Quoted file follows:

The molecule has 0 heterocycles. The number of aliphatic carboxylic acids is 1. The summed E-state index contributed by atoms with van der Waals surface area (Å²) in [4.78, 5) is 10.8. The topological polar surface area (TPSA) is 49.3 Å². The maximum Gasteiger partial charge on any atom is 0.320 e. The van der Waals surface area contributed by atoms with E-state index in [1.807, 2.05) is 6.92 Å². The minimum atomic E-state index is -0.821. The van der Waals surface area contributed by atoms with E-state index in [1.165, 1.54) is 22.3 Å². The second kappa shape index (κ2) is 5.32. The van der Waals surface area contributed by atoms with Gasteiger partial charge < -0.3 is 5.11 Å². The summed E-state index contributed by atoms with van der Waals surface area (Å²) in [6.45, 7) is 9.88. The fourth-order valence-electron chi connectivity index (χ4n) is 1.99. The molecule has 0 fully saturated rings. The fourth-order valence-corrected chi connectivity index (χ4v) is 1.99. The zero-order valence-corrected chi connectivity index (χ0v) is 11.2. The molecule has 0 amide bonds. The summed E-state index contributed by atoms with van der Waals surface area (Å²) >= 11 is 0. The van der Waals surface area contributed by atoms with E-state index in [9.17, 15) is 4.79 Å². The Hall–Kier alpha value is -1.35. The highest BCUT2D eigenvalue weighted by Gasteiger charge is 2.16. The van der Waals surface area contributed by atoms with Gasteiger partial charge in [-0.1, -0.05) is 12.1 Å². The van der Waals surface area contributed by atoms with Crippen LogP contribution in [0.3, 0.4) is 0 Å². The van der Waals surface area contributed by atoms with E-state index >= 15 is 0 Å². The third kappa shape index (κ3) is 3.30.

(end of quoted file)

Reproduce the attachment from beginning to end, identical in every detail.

The molecule has 0 heterocycles. The number of aliphatic carboxylic acids is 1. The summed E-state index contributed by atoms with van der Waals surface area (Å²) in [4.78, 5) is 10.8. The topological polar surface area (TPSA) is 49.3 Å². The maximum Gasteiger partial charge on any atom is 0.320 e. The van der Waals surface area contributed by atoms with E-state index in [1.807, 2.05) is 6.92 Å². The minimum atomic E-state index is -0.821. The van der Waals surface area contributed by atoms with E-state index in [1.165, 1.54) is 22.3 Å². The second kappa shape index (κ2) is 5.32. The van der Waals surface area contributed by atoms with Gasteiger partial charge < -0.3 is 5.11 Å². The summed E-state index contributed by atoms with van der Waals surface area (Å²) in [6.45, 7) is 9.88. The fourth-order valence-electron chi connectivity index (χ4n) is 1.99. The molecule has 0 fully saturated rings. The fourth-order valence-corrected chi connectivity index (χ4v) is 1.99. The zero-order valence-corrected chi connectivity index (χ0v) is 11.2. The molecule has 0 amide bonds. The summed E-state index contributed by atoms with van der Waals surface area (Å²) >= 11 is 0. The van der Waals surface area contributed by atoms with E-state index in [9.17, 15) is 4.79 Å². The Hall–Kier alpha value is -1.35. The highest BCUT2D eigenvalue weighted by Gasteiger charge is 2.16. The van der Waals surface area contributed by atoms with Gasteiger partial charge in [-0.1, -0.05) is 12.1 Å². The van der Waals surface area contributed by atoms with Crippen LogP contribution in [0.3, 0.4) is 0 Å². The van der Waals surface area contributed by atoms with E-state index >= 15 is 0 Å². The third kappa shape index (κ3) is 3.30.